It's almost impossible to imagine Alton Towers without the Skyride but long before the modern, multicoloured gondolas glided high above the Gardens, a very different fleet of multicoloured Cable Cars served the same role within the park for over 20 years.
The Cable Cars gave guests previously unprecedented aerial views of the park and were one of the earliest static rides to be introduced to Alton Towers, transporting guests from the Courtyard to the Chinese Temple (now known as the Gothic Prospect Tower) in style. This opened up the spectacular garden views of The Towers to a much larger audience by removing the need to navigate through the winding paths of the Gardens.
Open-sided Cable Cars were a very popular attraction during the 1960s, and were a familiar sight in amusement parks and seaside towns across the country. Most notably, Butlins made the attractions a common sight for holidaying Britons by introducing Chairlifts to six out of their nine seaside holiday camps, though similar attractions could also be found in traditional seaside parks such as Blackpool Pleasure Beach.
Alton Towers' model was unusual as it was one of the few examples to pass through densely wooded areas, giving a very different ride to the bright and breezy models to be found in many parks.
The Life & Times
The ride was built by British Ropeway Engineering in 1963 and each open-air gondola could carry up to 4 guests. The nature of the attraction however, meant this pre-cursor of the modern Skyride could not safely pass over the 200ft valley of the Gardens, to what is today Cloud Cuckoo Land, making it more of a sightseeing attraction then a transportation device.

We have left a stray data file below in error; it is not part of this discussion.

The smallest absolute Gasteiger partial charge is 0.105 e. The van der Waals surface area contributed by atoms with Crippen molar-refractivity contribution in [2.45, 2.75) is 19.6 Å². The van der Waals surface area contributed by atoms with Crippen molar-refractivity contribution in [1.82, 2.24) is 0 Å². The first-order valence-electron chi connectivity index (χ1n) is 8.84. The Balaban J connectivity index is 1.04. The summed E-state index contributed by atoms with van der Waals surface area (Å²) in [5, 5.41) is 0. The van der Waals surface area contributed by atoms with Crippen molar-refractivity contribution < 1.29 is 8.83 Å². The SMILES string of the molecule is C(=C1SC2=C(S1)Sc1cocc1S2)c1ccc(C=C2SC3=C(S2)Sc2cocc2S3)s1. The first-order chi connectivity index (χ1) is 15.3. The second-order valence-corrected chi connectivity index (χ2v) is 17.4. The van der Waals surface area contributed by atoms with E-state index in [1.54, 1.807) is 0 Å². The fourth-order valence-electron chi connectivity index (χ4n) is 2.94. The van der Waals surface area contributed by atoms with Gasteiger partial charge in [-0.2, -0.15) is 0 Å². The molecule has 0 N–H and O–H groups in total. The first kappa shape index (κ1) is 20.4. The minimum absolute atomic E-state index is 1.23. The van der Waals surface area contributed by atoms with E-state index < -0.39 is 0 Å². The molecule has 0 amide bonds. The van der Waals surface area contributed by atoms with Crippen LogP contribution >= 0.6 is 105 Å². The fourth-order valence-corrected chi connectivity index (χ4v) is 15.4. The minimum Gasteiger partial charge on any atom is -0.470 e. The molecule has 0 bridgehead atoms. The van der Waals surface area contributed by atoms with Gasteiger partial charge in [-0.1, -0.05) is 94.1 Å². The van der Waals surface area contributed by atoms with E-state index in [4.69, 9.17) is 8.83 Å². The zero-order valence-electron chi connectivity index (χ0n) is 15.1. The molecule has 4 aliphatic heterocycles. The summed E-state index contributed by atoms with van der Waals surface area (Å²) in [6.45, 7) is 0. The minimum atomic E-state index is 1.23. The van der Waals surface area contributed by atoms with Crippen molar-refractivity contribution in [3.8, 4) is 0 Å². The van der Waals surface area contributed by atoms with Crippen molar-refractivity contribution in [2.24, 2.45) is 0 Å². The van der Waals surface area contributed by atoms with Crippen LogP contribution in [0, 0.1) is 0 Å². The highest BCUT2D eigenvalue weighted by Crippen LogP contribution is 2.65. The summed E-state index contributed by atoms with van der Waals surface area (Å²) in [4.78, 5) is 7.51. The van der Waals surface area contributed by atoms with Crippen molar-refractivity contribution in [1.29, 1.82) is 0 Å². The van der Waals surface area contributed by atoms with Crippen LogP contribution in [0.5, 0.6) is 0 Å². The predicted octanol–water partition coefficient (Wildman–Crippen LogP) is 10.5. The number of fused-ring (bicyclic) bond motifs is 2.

More subtly, the route across the Ingestre Centre was also different to that taken by the Skyride today. The Cable Cars took guests from a station located on the site now occupied by the Pirates Quest arcade, across the upper level of the garden to a station that could be found directly at the top of the stairs neighbouring the Gothic Prospect Tower. This meant that whilst the current Skyride passes by the side of the Flume, and over the Courtyard, in their later years the Cable Cars actually passed directly over the centre of the Log Flume, offering a much better view of the water ride.
What Happened Next...
In many ways the Cable Cars were a victim of their own success, proving to be a consistently popular sightseeing attraction, whilst also opening the up the tantalising possibility of developing the land to the North of the Gardens. However to realise the potential of this side of the park, a much higher capacity ride was required for the job than 14 small Cable Cars could offer.
In its final days during the 1986 season, a new view would have been offered from the Cable Cars, with guests now able to watch the initial construction work for the new, high capacity Skyride system, which replaced the attraction during the 1987 season.
The new Skyride station was built alongside the recently completed Towers Street development and thus the Cable Cars' removal freed up more space behind the Courtyard, allowing for the construction of a new Aquarium and also the introduction of The Tea Cups (today known as Marauder's Mayhem).
But the story didn't end there... The legacy of Alton Towers' Cable Cars lives on to this day, as the ever-popular Skyride continues to take guests from Mutiny Bay through to the Chinese Temple, a few metres from where the original Cable Cars had glided gently through the trees.
The fate of the Cable Cars at Alton Towers was very much an omen for future of similar models across the country. Over the following years many seaside resorts and theme parks lost their familiar Cable Cars with Butlins gradually closing their fleet of Chairlifts and many other parks such as Blackpool Pleasure Beach and Drayton Manor also quietly removing these low throughput attractions (often amid Health and Safety concerns, due to the open nature of the cars).